SNOW HILL – A Maryland state initiative to stockpile anti-flu virus medication in case of a flu pandemic will not count Worcester County among its participants.
The County Commissioners voted unanimously this week to not pursue the anti-viral medication program after Worcester County Health Officer Debbie Goeller recommended against it.
The state of Maryland was asking for a letter of intent to join the program by May 9, a letter of understanding by May 21, and full payment by June 11, forcing a quick decision on the commissioners.
The initiative trickled down from a federal government program to make enough flu medication at discounted prices available to the states to stockpile for 25 percent of the population.
“In Maryland, there was an allocation of 578,000 doses,” said Goeller. “The state purchased 210,000 doses and then basically didn’t have the money to buy the rest.”
The program is intended to provide flu treatment to essential personnel and government decision makers and their families, during an influenza pandemic, Goeller explained.
“When I say treatment, it is for people who are sick. It is not a preventative thing,” she said.
The medications, Tamiflu and Relenza, are good for 81 months and must be stored in a climate-controlled environment.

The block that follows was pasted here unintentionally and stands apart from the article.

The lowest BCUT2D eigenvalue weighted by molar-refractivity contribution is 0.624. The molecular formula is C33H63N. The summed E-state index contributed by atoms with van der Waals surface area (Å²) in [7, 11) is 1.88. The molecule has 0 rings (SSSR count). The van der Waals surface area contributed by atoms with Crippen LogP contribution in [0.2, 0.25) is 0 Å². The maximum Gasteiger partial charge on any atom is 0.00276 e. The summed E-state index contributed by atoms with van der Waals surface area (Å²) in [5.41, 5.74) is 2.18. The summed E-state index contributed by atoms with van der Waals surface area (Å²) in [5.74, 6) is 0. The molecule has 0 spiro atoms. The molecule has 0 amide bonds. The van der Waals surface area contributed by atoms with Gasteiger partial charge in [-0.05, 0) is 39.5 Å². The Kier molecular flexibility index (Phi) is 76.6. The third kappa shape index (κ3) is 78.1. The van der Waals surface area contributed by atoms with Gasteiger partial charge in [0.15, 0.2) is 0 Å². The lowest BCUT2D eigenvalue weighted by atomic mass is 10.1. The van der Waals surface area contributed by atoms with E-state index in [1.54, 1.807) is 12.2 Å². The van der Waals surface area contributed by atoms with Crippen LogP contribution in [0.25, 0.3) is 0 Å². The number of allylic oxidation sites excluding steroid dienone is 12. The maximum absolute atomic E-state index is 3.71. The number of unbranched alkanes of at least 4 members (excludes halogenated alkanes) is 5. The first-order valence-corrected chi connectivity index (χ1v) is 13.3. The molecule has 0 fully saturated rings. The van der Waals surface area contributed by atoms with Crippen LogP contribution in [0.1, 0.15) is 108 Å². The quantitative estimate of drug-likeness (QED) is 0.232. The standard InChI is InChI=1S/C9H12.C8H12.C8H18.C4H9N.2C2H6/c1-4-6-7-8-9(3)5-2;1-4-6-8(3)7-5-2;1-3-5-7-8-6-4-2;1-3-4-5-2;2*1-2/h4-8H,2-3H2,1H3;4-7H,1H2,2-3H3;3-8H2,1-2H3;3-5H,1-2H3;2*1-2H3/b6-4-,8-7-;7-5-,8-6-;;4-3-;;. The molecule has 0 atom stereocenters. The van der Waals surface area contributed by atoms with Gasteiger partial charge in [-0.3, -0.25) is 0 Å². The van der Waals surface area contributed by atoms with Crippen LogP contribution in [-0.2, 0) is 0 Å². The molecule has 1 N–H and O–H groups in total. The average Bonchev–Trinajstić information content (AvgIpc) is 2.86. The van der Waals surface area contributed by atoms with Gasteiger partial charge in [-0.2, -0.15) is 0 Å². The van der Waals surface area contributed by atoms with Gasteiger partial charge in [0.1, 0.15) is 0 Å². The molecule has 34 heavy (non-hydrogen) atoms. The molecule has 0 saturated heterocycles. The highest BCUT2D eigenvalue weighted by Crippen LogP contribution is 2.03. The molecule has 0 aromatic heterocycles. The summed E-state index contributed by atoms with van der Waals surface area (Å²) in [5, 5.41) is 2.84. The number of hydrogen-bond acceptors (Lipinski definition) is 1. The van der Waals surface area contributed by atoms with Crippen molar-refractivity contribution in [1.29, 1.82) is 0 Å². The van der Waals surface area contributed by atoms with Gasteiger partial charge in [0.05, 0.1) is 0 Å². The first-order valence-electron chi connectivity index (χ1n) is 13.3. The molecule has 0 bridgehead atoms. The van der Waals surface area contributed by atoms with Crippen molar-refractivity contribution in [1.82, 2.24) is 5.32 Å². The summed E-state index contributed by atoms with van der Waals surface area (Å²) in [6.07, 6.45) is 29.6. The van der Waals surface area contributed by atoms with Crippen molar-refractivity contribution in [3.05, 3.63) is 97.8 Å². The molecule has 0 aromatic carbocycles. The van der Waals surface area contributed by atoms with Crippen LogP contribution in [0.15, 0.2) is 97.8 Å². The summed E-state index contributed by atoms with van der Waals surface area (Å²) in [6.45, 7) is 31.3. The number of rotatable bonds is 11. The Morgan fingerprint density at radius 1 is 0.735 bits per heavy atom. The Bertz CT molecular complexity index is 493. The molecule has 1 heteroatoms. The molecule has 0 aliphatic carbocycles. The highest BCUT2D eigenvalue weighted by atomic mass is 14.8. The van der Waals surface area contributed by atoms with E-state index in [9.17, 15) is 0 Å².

In the event of a pandemic, Worcester County would have to get state permission to dispense the flu medication.
About half the counties who have considered participation have rejected the program, including Somerset, and half accepted.
Goeller expressed doubts over the medications’ usefulness in a pandemic.
“It’s uncertain. We have no evidence at all this would be effective in a pandemic situation,” she said.
There is evidence that seasonal flu viruses are becoming resistant to Tamiflu, she said. Flu medications typically do little more than reduce the duration of symptoms by 24 to 36 hours.
After 81 months, unused medication would be thrown away, leading to possible environmental implications for wildlife and in waterways.
There is no provision for rotating the stock of medication to always have current doses on hand, Goeller said.
There are also significant legal and medical issues surrounding the dispensing of medication by a county government.
Goeller said she is not aware of any precedent where a government treated an illness, rather than simply administering preventatives.
In a pandemic, there are also questions over who would be assessing and diagnosing patients, and prescribing the flu medication. There are also ethical issues over just who counts as essential personnel.
“You’re the chief here and we’re the Indians and we need to know your recommendations,” said Commissioner Bud Church.
“There are significant problems in the partnership. Anti-virals haven’t been proven to have effect in a pandemic situation,” Goeller said. “I can’t particularly recommend participation at this time.”
She added, “I’m very uncomfortable with the short time frame in which to make a decision when we have all these concerns.”
“I couldn’t agree with you more,” said Commissioner Louise Gulyas. “There’s too many variables here.”
“One word that jumped out at me: uncertain,” said Commissioner Judy Boggs. “I hate to make decisions based on so many unknowns.”